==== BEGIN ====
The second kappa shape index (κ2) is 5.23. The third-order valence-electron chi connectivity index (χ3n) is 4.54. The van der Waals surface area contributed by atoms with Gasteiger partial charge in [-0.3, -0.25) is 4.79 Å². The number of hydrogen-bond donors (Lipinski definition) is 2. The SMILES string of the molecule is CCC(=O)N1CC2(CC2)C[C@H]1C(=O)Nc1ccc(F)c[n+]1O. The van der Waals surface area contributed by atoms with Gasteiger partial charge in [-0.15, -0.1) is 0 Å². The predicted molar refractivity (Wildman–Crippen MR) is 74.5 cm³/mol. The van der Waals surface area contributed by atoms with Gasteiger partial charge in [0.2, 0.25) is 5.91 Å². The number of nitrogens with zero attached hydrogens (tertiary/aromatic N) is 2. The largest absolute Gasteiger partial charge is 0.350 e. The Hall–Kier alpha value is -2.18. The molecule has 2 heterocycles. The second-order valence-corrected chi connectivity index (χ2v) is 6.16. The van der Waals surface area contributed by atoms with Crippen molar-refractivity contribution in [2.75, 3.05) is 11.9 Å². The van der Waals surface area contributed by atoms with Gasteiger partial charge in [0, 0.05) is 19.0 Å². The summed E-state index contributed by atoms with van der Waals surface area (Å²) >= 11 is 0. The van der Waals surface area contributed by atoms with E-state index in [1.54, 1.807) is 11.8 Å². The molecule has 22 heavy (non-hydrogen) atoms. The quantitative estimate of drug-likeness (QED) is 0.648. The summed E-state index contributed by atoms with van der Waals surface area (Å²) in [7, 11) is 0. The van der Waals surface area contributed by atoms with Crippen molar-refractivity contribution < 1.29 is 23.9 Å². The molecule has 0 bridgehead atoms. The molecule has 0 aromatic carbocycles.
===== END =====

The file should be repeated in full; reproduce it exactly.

The second kappa shape index (κ2) is 5.23. The third-order valence-electron chi connectivity index (χ3n) is 4.54. The van der Waals surface area contributed by atoms with Gasteiger partial charge in [-0.3, -0.25) is 4.79 Å². The number of hydrogen-bond donors (Lipinski definition) is 2. The SMILES string of the molecule is CCC(=O)N1CC2(CC2)C[C@H]1C(=O)Nc1ccc(F)c[n+]1O. The van der Waals surface area contributed by atoms with Gasteiger partial charge in [-0.15, -0.1) is 0 Å². The predicted molar refractivity (Wildman–Crippen MR) is 74.5 cm³/mol. The van der Waals surface area contributed by atoms with Gasteiger partial charge in [0.2, 0.25) is 5.91 Å². The number of nitrogens with zero attached hydrogens (tertiary/aromatic N) is 2. The largest absolute Gasteiger partial charge is 0.350 e. The Hall–Kier alpha value is -2.18. The molecule has 2 heterocycles. The second-order valence-corrected chi connectivity index (χ2v) is 6.16. The van der Waals surface area contributed by atoms with Crippen molar-refractivity contribution in [2.75, 3.05) is 11.9 Å². The van der Waals surface area contributed by atoms with Gasteiger partial charge in [0, 0.05) is 19.0 Å². The summed E-state index contributed by atoms with van der Waals surface area (Å²) >= 11 is 0. The van der Waals surface area contributed by atoms with E-state index in [1.54, 1.807) is 11.8 Å². The molecule has 22 heavy (non-hydrogen) atoms. The quantitative estimate of drug-likeness (QED) is 0.648. The summed E-state index contributed by atoms with van der Waals surface area (Å²) in [7, 11) is 0. The van der Waals surface area contributed by atoms with Crippen molar-refractivity contribution < 1.29 is 23.9 Å². The molecule has 0 bridgehead atoms. The molecule has 0 aromatic carbocycles.